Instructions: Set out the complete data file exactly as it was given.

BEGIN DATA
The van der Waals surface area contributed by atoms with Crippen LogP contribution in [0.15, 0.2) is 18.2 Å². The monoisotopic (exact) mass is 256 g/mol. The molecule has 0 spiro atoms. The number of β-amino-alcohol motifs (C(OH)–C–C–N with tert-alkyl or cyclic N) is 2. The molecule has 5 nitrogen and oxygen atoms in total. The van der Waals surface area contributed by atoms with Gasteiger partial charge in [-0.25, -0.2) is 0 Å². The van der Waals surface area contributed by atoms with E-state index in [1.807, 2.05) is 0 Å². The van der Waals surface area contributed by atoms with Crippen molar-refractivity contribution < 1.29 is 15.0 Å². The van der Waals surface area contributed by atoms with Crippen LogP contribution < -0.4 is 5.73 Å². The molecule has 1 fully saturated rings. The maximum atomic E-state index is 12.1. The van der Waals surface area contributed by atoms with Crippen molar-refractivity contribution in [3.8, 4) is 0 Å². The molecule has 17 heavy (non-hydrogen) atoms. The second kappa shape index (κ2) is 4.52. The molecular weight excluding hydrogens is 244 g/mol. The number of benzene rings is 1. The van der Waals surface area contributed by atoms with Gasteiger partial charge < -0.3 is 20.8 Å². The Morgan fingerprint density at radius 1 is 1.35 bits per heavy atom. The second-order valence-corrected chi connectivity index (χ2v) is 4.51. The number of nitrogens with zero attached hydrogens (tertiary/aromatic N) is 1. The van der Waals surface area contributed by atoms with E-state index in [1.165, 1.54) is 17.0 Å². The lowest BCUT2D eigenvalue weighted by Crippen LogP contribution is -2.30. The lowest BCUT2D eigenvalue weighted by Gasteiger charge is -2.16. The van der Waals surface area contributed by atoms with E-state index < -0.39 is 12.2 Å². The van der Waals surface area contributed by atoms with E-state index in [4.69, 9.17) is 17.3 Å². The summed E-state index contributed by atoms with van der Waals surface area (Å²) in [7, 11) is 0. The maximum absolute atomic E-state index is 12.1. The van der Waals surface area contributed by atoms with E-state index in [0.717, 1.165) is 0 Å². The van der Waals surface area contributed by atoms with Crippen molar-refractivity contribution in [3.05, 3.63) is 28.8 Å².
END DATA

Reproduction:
The van der Waals surface area contributed by atoms with Crippen LogP contribution in [0.15, 0.2) is 18.2 Å². The monoisotopic (exact) mass is 256 g/mol. The molecule has 0 spiro atoms. The number of β-amino-alcohol motifs (C(OH)–C–C–N with tert-alkyl or cyclic N) is 2. The molecule has 5 nitrogen and oxygen atoms in total. The van der Waals surface area contributed by atoms with Gasteiger partial charge in [-0.25, -0.2) is 0 Å². The van der Waals surface area contributed by atoms with E-state index in [1.807, 2.05) is 0 Å². The van der Waals surface area contributed by atoms with Crippen molar-refractivity contribution < 1.29 is 15.0 Å². The van der Waals surface area contributed by atoms with Crippen LogP contribution < -0.4 is 5.73 Å². The molecule has 1 fully saturated rings. The maximum atomic E-state index is 12.1. The van der Waals surface area contributed by atoms with Crippen molar-refractivity contribution in [3.8, 4) is 0 Å². The molecule has 17 heavy (non-hydrogen) atoms. The second kappa shape index (κ2) is 4.52. The molecular weight excluding hydrogens is 244 g/mol. The number of benzene rings is 1. The van der Waals surface area contributed by atoms with Gasteiger partial charge < -0.3 is 20.8 Å². The Morgan fingerprint density at radius 1 is 1.35 bits per heavy atom. The second-order valence-corrected chi connectivity index (χ2v) is 4.51. The number of nitrogens with zero attached hydrogens (tertiary/aromatic N) is 1. The van der Waals surface area contributed by atoms with E-state index in [1.165, 1.54) is 17.0 Å². The lowest BCUT2D eigenvalue weighted by Crippen LogP contribution is -2.30. The lowest BCUT2D eigenvalue weighted by Gasteiger charge is -2.16. The van der Waals surface area contributed by atoms with E-state index < -0.39 is 12.2 Å². The van der Waals surface area contributed by atoms with E-state index in [4.69, 9.17) is 17.3 Å². The summed E-state index contributed by atoms with van der Waals surface area (Å²) in [7, 11) is 0. The maximum absolute atomic E-state index is 12.1. The van der Waals surface area contributed by atoms with E-state index in [0.717, 1.165) is 0 Å². The van der Waals surface area contributed by atoms with Crippen molar-refractivity contribution in [3.05, 3.63) is 28.8 Å².